Posted by Bill Sandweg on 25 July 2017.
Whether you were injured in a car accident or were the victim of medical malpractice, whether you live in Bangor, Maine or Phoenix, Arizona, the deck has been stacked against you. Big business and its allies in the insurance industry have spent years convincing the American people that there are too many lawsuits and that greedy plaintiffs are harming America. As a result, juries have become skeptical and conservative. For example, every month a jury in Maricopa County sends home with nothing someone who was rear ended on the freeway and has about $5,000 in medical bills. The jury does this even though the other driver admits that he or she was careless in rear ending the victim. The jury sends this poor person home with nothing because they buy the argument of the insurance company attorney that the impact was not that hard and that the victim is trying to strike it rich. Congratulations to big business. You win.
The attack by big business has proceeded on two fronts. On the one hand, they have persuaded jurors that people who sue are playing lawsuit lottery and do not deserve to win. On the other hand, they have helped to elect Republicans who champion “tort reform” and who pass laws at the state level to make it more difficult to win when you have been injured and which often limit what you can win when you have been injured.
So, how successful has big business been? Today’s Wall Street Journal calls it a “surprise” when it reports in a front page story that the number of personal injury suit filings have declined by 80% since 1993. The story points out the disparity between public perception of a court system gone wild with personal injury suits and the reality of a dramatic decline in the number of suits filed. This, of course, has always been the goal of the push by big business: convince the public and the politicians of a crisis which does not and never has existed and demand changes. They are still at it. Republicans in the House of Representatives recently passed a bill severely limiting the rights of persons injured by medical malpractice with the promise of hundreds of billions of dollars in savings. The figures in the Wall Street Journal make clear these savings are a mirage as the number of malpractice suits has already dwindled to only a few. Researchers at Northwestern University and the University of Illinois found a 57% decline in the number of paid malpractice claims between 1992 and 2012 and a similar drop in the number of cases filed. The people who were hurt worst by this drop? It was those who had smaller cases and who could not afford to prosecute their claim.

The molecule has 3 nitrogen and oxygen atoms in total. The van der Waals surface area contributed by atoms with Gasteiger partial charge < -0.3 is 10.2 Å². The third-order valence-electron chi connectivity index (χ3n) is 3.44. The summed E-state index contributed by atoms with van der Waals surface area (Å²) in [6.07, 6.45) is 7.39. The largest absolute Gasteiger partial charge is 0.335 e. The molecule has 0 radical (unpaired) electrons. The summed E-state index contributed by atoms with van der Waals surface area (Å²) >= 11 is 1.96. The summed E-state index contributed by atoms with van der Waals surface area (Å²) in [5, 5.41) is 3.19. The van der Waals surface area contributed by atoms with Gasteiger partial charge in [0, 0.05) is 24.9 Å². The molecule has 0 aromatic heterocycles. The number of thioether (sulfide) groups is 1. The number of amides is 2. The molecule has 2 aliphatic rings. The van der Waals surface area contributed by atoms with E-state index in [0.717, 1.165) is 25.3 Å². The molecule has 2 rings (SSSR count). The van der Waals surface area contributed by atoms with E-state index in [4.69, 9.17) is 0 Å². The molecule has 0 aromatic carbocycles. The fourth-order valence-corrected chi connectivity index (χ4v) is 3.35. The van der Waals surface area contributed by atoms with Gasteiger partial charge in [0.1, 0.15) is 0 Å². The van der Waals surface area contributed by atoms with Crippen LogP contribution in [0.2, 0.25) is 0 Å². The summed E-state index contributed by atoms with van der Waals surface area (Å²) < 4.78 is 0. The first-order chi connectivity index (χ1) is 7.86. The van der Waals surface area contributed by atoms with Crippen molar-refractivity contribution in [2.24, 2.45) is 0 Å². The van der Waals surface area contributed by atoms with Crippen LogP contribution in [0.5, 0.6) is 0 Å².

This, of course, is a victory big business and the insurance industry cannot acknowledge. To the contrary, they must continue to push the narrative that there is a crisis of frivolous lawsuits which threatens to overwhelm the courts and destroy our way of life. Juries must continue to be exhorted to keep awards down. Politicians must continue to be encouraged with contributions and urged to further protect society from frivolous claims. It is working so why not keep it up?
People who are injured today are in the wrong place at the wrong time. They just have to take their medicine and realize they are not going to receive justice. The rest of us need to push back against the big business narrative and do what we can to protect our rights.